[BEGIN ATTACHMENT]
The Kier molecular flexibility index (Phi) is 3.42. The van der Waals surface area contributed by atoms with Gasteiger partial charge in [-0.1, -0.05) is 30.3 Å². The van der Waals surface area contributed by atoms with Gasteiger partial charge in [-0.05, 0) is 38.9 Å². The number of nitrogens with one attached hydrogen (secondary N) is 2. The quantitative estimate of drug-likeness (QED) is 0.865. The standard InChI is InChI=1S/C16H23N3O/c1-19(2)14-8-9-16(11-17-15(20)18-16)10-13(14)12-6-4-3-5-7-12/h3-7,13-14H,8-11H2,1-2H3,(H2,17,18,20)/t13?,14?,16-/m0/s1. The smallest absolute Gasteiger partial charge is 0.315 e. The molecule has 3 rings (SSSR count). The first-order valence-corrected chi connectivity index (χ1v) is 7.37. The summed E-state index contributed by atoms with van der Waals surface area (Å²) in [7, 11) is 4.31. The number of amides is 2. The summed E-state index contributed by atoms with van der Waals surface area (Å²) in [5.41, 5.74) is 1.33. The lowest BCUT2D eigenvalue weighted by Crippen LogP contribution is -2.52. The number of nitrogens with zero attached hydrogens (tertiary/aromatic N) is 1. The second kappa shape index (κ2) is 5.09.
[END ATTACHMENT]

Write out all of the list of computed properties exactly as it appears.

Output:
The Kier molecular flexibility index (Phi) is 3.42. The van der Waals surface area contributed by atoms with Gasteiger partial charge in [-0.1, -0.05) is 30.3 Å². The van der Waals surface area contributed by atoms with Gasteiger partial charge in [-0.05, 0) is 38.9 Å². The number of nitrogens with one attached hydrogen (secondary N) is 2. The quantitative estimate of drug-likeness (QED) is 0.865. The standard InChI is InChI=1S/C16H23N3O/c1-19(2)14-8-9-16(11-17-15(20)18-16)10-13(14)12-6-4-3-5-7-12/h3-7,13-14H,8-11H2,1-2H3,(H2,17,18,20)/t13?,14?,16-/m0/s1. The smallest absolute Gasteiger partial charge is 0.315 e. The molecule has 3 rings (SSSR count). The first-order valence-corrected chi connectivity index (χ1v) is 7.37. The summed E-state index contributed by atoms with van der Waals surface area (Å²) in [7, 11) is 4.31. The number of amides is 2. The summed E-state index contributed by atoms with van der Waals surface area (Å²) in [5.41, 5.74) is 1.33. The lowest BCUT2D eigenvalue weighted by Crippen LogP contribution is -2.52. The number of nitrogens with zero attached hydrogens (tertiary/aromatic N) is 1. The second kappa shape index (κ2) is 5.09.